Tips and Tricks for Loading 16mm Film Stock Into Magazines

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Stock In Use

For some people 16mm film for motion picture cameras may feel like an archaic technology, but in the professional and filmmaking worlds this is a common and practical film stock. The process of loading 16mm film has not progressed that much in the decades that the film stock has been in use. If you are using 16mm film for your uses there will likely not be preloaded film magazines delivered to you on set. Instead, you will have to load your 16m film magazines by hand. Here are some tips to help you through the difficult process of loading 16mm film.

Who Loads the 16mm Film?

Conventionally the assistant camera position will load the 16mm film. If you do not have an assistant camera person on your shoot then this job will be taken up by the camera operator or the director of photography. The best tip that you can possibly follow is to make sure that the job of loading the 16mm film magazines is well delegated. Make sure this is the job of a single person and that it does not get strung around to a number of different crew positions. The reason is that this is a difficult job and is part of a standard film production workflow, so it would be out of sync to delegate the task to several people.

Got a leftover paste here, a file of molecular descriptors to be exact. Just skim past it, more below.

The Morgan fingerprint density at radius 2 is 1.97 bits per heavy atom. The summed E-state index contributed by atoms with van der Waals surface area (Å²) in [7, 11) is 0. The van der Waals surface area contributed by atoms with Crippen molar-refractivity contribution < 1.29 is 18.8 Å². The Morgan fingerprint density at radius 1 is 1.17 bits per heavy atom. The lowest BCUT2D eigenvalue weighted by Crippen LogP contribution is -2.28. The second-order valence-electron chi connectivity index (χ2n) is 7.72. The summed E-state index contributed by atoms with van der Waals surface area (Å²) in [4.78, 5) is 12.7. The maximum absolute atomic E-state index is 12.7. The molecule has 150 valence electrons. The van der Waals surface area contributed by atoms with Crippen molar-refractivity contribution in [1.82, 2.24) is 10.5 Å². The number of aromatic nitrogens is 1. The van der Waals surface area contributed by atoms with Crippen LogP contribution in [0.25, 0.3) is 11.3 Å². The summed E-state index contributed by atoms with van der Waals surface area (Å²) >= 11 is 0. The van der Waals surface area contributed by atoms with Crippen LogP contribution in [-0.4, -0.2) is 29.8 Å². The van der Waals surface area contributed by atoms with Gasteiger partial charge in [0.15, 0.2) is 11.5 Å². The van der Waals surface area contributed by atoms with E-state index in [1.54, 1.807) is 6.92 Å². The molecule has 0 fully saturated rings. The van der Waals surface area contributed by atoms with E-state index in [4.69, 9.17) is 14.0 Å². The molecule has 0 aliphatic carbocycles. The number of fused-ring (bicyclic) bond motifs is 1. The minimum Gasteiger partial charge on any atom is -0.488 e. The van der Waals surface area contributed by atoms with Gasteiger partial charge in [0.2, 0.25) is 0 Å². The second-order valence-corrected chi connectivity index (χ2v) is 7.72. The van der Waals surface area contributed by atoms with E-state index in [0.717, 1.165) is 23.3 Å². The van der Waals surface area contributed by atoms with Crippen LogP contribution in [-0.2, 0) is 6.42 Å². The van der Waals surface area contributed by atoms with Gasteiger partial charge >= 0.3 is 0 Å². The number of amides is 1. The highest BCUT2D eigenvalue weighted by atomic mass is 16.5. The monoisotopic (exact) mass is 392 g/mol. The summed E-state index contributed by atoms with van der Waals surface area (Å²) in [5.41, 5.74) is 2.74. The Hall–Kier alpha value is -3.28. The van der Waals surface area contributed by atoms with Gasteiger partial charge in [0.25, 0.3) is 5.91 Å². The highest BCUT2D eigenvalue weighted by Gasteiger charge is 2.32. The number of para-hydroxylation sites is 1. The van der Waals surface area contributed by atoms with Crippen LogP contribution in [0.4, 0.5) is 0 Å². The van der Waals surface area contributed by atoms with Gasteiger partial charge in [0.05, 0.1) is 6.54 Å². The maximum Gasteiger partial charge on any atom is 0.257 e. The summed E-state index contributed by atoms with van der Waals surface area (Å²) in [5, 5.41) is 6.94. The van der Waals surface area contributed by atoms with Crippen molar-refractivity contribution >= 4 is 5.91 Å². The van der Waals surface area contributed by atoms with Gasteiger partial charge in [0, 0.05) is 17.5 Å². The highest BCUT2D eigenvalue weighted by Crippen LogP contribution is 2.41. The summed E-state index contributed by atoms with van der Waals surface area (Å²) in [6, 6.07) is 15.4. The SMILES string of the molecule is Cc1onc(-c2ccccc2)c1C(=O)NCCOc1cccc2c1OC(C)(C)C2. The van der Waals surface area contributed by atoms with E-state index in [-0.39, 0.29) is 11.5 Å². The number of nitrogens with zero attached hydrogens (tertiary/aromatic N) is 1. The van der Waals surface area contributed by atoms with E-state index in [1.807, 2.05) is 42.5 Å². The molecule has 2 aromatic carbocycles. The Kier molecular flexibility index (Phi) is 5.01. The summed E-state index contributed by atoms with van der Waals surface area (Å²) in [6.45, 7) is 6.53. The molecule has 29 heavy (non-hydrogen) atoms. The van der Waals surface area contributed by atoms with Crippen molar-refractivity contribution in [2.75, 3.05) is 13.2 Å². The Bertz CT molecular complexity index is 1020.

Learning 16mm Film Loading

The important thing you are going to have to note about your 16mm film stock is that on location you will have to load the film in perfect darkness. This is often not an option, which is why there are tents made available to you for film loading. You insert the film stock into the tent along with the magazine and load the film inside there.

Your hands are the only thing to enter into the tent, so you essentially go through the loading process without being able to see. This is incredibly difficult yet standard. To actually be successful in this process you need to know how to load 16mm film stock with your eyes closed. Practice loading 16mm film magazines using a dummy roll of used 16mm film over and over again. Once you get the process down cold begin doing it blindfolded. After you are able to do it with the eyesight barrier you will be ready for the field.

16mm Film Canisters

When you are using several cans of 16mm film stock it can get confusing as to what string of film was exposed and what is fresh. There is a standard color coding system for 16mm film stock that you can use to identify them on set. If there is black tape on a film canister that means it has been exposed and you should not load it. Those with white tape are unexposed and ready to be loaded into a 16mm film magazine. Never deviate from this formula.